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DHS, DOJ announce plans to restart migrant asylum hearings

The Departments of Justice and Homeland Security on Friday announced plans to resume hearings for migrants who are seeking asylum in the U.S., as part of the Migrant Protection Protocols program during the COVID-19 pandemic.

Why it matters: The MPP program requires migrants to wait in Mexico until their hearings can be completed. But the coronavirus outbreak has put immigration proceedings on hold since March, forcing hundreds of migrants to camp out at the border in the interim.


  • "To lend greater certainty in a fluid COVID-19 environment, DHS has maintained close contact with the Department of State (DOS) and the Government of Mexico (GOM) and worked with DOJ to identify public health criteria to determine when hearings may resume swiftly and safely," a press release read on Friday.

The state of play: DHS will require stipulations be met for hearings to proceed, including:

  • California, Arizona and Texas advancing to the Phase 3 of their respective re-openings.
  • The Department of State and CDC must lower global health advisories to Level 2, "and/or a comparable change in health advisories, regarding Mexico in particular."
  • The Mexican government's "stoplight" system must categorize Mexican border states as "yellow."

Once criteria are met, the administration will hold socially distanced MPP hearings for those on the backlog, mandating face masks and temperature-checks. The departments will provide public notification at least 15 calendar days before the resumption of hearings with location details, CNN reports.

Belgium imposes lockdown, citing "health emergency" due to influx of COVID-19 cases

Belgium is enforcing a strict lockdown starting Sunday amid rising coronavirus infections, hospital admissions and a surge of deaths, Prime Minister Alexander De Croo announced on Friday.

Why it matters: De Croo said the government saw no choice but to lock down "to ensure that our health care system does not collapse." Scientists and health officials said deaths have doubled every six days, per the Guardian.

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First look: Reid Hoffman launches $1M ad urging election patience

Billionaire and LinkedIn co-founder Reid Hoffman, one of Democrats' biggest donors, tells Axios he's launching a $1 milliondigital ad campaign in battleground states urging voters to be patient with election results and prepare for no winner to be known on Nov. 3, no matter what "some people" may prematurely declare via Twitter.

Driving the news: The three-minute ad, titled "We Count! A Patriotic Musical Extravaganza," features the voice of "The Big Bang Theory's" Jim Parsons and Broadway star Barrett Doss. The spot will appear on Facebook targeting voters in the swing states of Arizona, Florida, Iowa, Michigan, North Carolina, Ohio, Pennsylvania and Wisconsin.

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2020 early voting has already reached 61% of 2016's total turnout

Early voting in the 2020 election across the U.S. on Friday had already reached 61% of 2016's total turnout, according to state data compiled by the Elect Project.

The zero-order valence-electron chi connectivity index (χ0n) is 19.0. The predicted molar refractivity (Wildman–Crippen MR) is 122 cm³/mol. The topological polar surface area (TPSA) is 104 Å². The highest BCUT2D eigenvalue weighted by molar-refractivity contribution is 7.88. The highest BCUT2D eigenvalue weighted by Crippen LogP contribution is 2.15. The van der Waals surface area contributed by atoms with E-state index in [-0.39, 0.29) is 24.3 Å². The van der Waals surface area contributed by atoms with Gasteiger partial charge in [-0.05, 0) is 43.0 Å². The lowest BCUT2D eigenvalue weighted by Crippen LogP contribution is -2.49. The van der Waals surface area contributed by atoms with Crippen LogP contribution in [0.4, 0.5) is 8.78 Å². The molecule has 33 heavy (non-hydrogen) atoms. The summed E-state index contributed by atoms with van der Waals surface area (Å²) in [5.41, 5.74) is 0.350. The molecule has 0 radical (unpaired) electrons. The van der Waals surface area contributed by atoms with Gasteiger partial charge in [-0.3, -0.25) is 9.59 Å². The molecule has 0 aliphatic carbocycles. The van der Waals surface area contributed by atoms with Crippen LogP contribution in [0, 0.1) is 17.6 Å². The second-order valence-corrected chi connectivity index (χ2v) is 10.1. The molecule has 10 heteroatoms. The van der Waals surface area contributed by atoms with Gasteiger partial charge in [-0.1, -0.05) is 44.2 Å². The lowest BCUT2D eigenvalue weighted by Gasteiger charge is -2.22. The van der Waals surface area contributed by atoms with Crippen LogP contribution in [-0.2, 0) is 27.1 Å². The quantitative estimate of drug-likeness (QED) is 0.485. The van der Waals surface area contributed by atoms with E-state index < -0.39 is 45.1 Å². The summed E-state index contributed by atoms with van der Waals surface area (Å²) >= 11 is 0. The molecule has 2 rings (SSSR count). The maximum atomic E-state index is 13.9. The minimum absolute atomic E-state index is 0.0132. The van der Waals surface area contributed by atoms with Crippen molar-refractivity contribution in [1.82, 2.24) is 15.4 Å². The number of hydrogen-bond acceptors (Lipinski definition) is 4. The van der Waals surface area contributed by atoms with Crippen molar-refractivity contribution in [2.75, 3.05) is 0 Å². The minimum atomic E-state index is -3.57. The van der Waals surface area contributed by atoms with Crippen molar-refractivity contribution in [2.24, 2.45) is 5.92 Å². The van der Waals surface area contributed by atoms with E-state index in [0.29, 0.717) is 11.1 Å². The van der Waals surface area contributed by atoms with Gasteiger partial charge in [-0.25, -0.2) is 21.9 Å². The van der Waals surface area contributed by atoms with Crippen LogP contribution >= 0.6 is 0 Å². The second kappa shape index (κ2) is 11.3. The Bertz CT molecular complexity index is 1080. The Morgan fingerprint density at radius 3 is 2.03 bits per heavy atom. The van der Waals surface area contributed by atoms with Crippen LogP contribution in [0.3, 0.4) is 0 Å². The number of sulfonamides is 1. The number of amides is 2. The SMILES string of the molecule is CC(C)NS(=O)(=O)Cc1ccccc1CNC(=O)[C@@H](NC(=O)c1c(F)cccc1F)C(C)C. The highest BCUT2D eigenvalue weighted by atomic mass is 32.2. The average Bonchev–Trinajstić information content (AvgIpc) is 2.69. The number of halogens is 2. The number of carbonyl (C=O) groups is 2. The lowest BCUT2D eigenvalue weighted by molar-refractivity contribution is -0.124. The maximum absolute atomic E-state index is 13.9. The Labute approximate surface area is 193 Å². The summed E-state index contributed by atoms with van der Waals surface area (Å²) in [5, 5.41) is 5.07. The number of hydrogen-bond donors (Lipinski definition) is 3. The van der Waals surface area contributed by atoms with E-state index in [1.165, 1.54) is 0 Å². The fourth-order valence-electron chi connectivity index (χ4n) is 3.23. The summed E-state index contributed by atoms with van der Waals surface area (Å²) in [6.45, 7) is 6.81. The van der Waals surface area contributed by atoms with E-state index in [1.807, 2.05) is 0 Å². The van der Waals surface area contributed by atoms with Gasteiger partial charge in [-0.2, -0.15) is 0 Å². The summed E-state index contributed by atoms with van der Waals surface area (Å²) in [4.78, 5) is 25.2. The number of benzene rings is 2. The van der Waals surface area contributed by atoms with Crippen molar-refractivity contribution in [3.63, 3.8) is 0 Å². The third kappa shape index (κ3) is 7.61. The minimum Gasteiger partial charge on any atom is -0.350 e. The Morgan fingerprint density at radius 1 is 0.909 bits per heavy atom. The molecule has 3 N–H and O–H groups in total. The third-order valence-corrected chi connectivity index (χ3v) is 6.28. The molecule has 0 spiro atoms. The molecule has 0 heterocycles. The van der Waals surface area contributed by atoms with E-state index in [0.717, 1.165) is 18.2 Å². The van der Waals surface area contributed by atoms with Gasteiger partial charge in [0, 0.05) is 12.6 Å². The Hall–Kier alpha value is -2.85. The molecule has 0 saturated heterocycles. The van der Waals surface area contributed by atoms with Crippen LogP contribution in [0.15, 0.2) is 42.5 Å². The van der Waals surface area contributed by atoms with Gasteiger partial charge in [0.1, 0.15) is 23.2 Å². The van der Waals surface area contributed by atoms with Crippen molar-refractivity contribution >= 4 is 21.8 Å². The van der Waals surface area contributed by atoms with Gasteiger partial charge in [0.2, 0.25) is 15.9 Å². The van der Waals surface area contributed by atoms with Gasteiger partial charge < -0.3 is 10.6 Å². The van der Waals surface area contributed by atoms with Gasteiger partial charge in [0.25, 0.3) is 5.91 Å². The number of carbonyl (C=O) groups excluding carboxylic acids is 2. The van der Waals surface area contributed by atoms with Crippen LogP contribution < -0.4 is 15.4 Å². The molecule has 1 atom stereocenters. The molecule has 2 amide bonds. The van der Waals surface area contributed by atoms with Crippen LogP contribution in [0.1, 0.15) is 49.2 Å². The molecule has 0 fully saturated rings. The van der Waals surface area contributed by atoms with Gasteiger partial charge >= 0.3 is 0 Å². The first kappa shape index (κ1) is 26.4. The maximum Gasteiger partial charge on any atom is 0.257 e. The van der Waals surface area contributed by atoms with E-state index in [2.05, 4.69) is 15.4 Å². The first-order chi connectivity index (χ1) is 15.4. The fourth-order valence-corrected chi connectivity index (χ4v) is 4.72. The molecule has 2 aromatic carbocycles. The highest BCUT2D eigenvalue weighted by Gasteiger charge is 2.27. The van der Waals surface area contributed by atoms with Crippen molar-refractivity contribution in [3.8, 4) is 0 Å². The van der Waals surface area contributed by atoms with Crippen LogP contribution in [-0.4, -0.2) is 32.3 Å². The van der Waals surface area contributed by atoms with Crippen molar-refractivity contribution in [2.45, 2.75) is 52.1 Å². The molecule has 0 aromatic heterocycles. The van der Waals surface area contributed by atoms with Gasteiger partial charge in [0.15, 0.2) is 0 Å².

Why it matters: The coronavirus pandemic and its resultant social-distancing measures prompted a massive uptick in both mail-in ballots and early voting nationwide, setting up an unprecedented and potentially tumultuous count in the hours and days after the polls close on Nov. 3.

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Republicans gear up for day-of and post-Election Day litigation

Republican Party officials say they're already looking to Pennsylvania, Minnesota and Nevada as likely battlegrounds for post-election lawsuits if the results are close.

The big picture: As pre-election lawsuits draw to a close, and with President Trump running behind Joe Biden in national and many battleground state polls, Republicans are turning their attention to preparations for Election Day and beyond, and potential recounts.

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Federal Reserve expands lending program for small businesses

The Federal Reserve said on Friday it would again lower the minimum loan size for its pandemic-era small business program.

Details: Businesses and nonprofits will be able to borrow a minimum of $100,000 from the facility, down from $250,000 — a move that might attract smaller businesses that don't need as hefty of a loan. Since the program launched earlier this year, the minimum loan size has been reduced twice.

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Whoever wins the presidential election will steer the auto industry's future

President Donald Trump and Democratic challenger Joe Biden would likely steer automotive policy in different directions over the next four years, potentially changing the industry's road map to the future.

Why it matters: The auto industry is on the cusp of historic technological changes and the next president — as well as the next Congress — could have an extraordinary influence on how the future of transportation plays out.

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Higher education expands its climate push with new degree programs, schools

New or expanded climate initiatives are popping up at several universities, a sign of the topic's rising prominence and recognition of the threats and opportunities it creates.

Why it matters: Climate and clean energy initiatives at colleges and universities are nothing new, but it shows expanded an campus focus as the effects of climate change are becoming increasingly apparent, and the world is nowhere near the steep emissions cuts that scientists say are needed to hold future warming in check.

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